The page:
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Fabio Paratici under investigation by Italian financial authorities for Juventus transfer irregularities

Tottenham’s Director of Football is being investigated for his role in several weirdly inflated player valuations while at Juventus.

Everton v Tottenham Hotspur - Premier League Photo by Simon Stacpoole/Offside/Offside via Getty Images

Fabio Paratici made his name as a shrewd transfer negotiator during his tenure as Director of Football at Juventus, something that he was able to leverage in order to take a similar position at Tottenham Hotspur. However, it’s looking like that same tenure could get him into hot water.

According to the New York Times, Juventus (along with Napoli and Sampdoria) is under criminal investigation by Italian financial authorities for false accounting whereby they inflated player transfer valuations in order to creatively balance budgets and stay within Financial Fair Play regulations. Gazetta dello Sport states that Paratici is one of six people under investigation by Italian finance police Consob, along with Juventus president Andrea Agnelli and vice-president Pavel Nedved. This announcement comes after a six month prior investigation by Italian authorities.

The crux of the investigation revolves around a number of Juventus player transfers — 42 to be exact — that took place between 2018-2021, with many of them involving young or relatively unknown Juventus players. Those players were sold or included as makeweights in player transfer deals with valuations that far exceeded their actual worth, dubbed by the Italian media as “plusvalenza.” The most notable is the 2019 “swap deal” that sent Miralem Pjanic to Barcelona for Arthur, with the players valued at €60m and €72m respectively; that is a ridiculously high valuation for Pjanic and raised eyebrows with the Italian authorities.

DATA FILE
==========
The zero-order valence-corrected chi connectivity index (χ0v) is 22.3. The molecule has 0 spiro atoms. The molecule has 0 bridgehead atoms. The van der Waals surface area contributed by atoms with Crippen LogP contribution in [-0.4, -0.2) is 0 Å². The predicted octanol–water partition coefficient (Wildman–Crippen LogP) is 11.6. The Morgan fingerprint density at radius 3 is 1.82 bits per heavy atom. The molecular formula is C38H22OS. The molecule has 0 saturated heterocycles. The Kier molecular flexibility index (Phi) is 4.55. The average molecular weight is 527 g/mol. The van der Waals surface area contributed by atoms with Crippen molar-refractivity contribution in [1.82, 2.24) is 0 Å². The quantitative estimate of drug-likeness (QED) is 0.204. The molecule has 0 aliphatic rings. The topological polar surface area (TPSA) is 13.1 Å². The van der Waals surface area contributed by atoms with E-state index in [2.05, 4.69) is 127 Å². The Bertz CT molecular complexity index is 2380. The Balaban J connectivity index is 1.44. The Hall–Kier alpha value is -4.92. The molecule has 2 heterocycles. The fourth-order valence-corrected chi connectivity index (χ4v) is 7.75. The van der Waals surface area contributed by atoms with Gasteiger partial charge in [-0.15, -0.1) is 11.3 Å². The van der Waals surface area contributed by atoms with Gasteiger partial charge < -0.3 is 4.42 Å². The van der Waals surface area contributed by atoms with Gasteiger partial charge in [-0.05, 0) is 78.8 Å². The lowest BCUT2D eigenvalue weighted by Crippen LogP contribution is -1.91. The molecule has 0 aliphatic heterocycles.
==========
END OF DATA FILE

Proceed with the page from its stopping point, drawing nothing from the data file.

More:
Another transaction under investigation involved another swap deal that sent Joao Cancelo to Manchester City in exchange for Danilo, as well as other transactions that involved youth team players for exorbitant fees despite them not having played many, if any, first team minutes. Consob apparently raided the Juventus offices in Turin and Milan looking for information, and Paratici is going to be questioned about his role in arranging these transfer deals.

Why do this? It’s an accounting trick that allows clubs to show “profits” (capital gains) of tens of millions of pounds on their books to offset larger, amortized purchases made over a period of years. It’s also a way of shadily staying under the radar of Financial Fair Play regulations, which require that clubs not spend more than they make by a certain amount over a period of years.

Some have wondered how Juventus were able to even come close to balancing their books after signing Cristiano Ronaldo and his massive wages from Real Madrid in 2018. This may be how they attempted to do it — by inflating the valuations of lesser or young players, shipping them off to other clubs, and claiming that “income” to cook their books.

I am absolutely not a Finance Knower, and there are undoubtedly layers to what’s going on here that’s escaping me, but this is the gist of it, as I understand it. Juventus is surely, SURELY not alone in using this kind of “creative accounting” — if I were to hazard a guess, this is commonplace among football clubs all over Europe and the world. Juventus just seemed to be exceedingly brazen about it, and possibly did so out of desperation in order to financially justify bringing in CR7 along with other players they couldn’t otherwise afford.

Juventus, Napoli and Sampdoria could be in DEEP trouble over this, but it’s currently unclear what this means for Paratici. It’s very unlikely that Tottenham are going to face any issues over these financial irregularities — it doesn’t involve Spurs in any way other than that Paratici is now working in London instead of in Turin. Paratici himself is another matter, and we don’t yet know what the range of punishments is if he is found to be culpable for these irregularities. Possibly it could involve a mere slap on the wrist, perhaps a hefty fine, but who knows. His involvement certainly doesn’t look very good and could call into some question the efficacy of his work done since joining Spurs this summer should he found guilty.

Apparently at Juventus, if you’re not cheating, you’re not trying.